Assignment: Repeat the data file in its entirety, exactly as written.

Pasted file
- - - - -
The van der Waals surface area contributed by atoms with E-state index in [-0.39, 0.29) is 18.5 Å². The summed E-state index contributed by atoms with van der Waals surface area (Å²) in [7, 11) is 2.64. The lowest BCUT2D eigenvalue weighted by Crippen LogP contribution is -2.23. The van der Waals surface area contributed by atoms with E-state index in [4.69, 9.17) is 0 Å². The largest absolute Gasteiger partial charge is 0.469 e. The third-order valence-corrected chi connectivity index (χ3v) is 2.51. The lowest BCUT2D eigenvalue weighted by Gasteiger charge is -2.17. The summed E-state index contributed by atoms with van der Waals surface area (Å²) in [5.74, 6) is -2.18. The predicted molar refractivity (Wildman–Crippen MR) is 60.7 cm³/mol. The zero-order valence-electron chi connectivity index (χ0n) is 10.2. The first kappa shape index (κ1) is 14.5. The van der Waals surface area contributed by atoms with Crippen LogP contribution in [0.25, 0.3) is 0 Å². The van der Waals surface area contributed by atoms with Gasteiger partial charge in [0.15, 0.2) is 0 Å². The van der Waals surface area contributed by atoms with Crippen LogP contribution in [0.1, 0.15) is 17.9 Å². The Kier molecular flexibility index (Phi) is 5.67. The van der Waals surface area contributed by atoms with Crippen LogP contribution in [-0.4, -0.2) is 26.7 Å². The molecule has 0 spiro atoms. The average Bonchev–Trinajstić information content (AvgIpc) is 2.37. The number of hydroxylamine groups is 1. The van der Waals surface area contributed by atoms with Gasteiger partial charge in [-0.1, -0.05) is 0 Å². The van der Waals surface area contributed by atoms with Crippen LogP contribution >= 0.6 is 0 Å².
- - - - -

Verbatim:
The van der Waals surface area contributed by atoms with E-state index in [-0.39, 0.29) is 18.5 Å². The summed E-state index contributed by atoms with van der Waals surface area (Å²) in [7, 11) is 2.64. The lowest BCUT2D eigenvalue weighted by Crippen LogP contribution is -2.23. The van der Waals surface area contributed by atoms with E-state index in [4.69, 9.17) is 0 Å². The largest absolute Gasteiger partial charge is 0.469 e. The third-order valence-corrected chi connectivity index (χ3v) is 2.51. The lowest BCUT2D eigenvalue weighted by Gasteiger charge is -2.17. The summed E-state index contributed by atoms with van der Waals surface area (Å²) in [5.74, 6) is -2.18. The predicted molar refractivity (Wildman–Crippen MR) is 60.7 cm³/mol. The zero-order valence-electron chi connectivity index (χ0n) is 10.2. The first kappa shape index (κ1) is 14.5. The van der Waals surface area contributed by atoms with Crippen LogP contribution in [0.25, 0.3) is 0 Å². The van der Waals surface area contributed by atoms with Gasteiger partial charge in [0.15, 0.2) is 0 Å². The van der Waals surface area contributed by atoms with Crippen LogP contribution in [0.1, 0.15) is 17.9 Å². The Kier molecular flexibility index (Phi) is 5.67. The van der Waals surface area contributed by atoms with Crippen LogP contribution in [-0.4, -0.2) is 26.7 Å². The molecule has 0 spiro atoms. The average Bonchev–Trinajstić information content (AvgIpc) is 2.37. The number of hydroxylamine groups is 1. The van der Waals surface area contributed by atoms with Gasteiger partial charge in [-0.1, -0.05) is 0 Å². The van der Waals surface area contributed by atoms with Crippen LogP contribution >= 0.6 is 0 Å².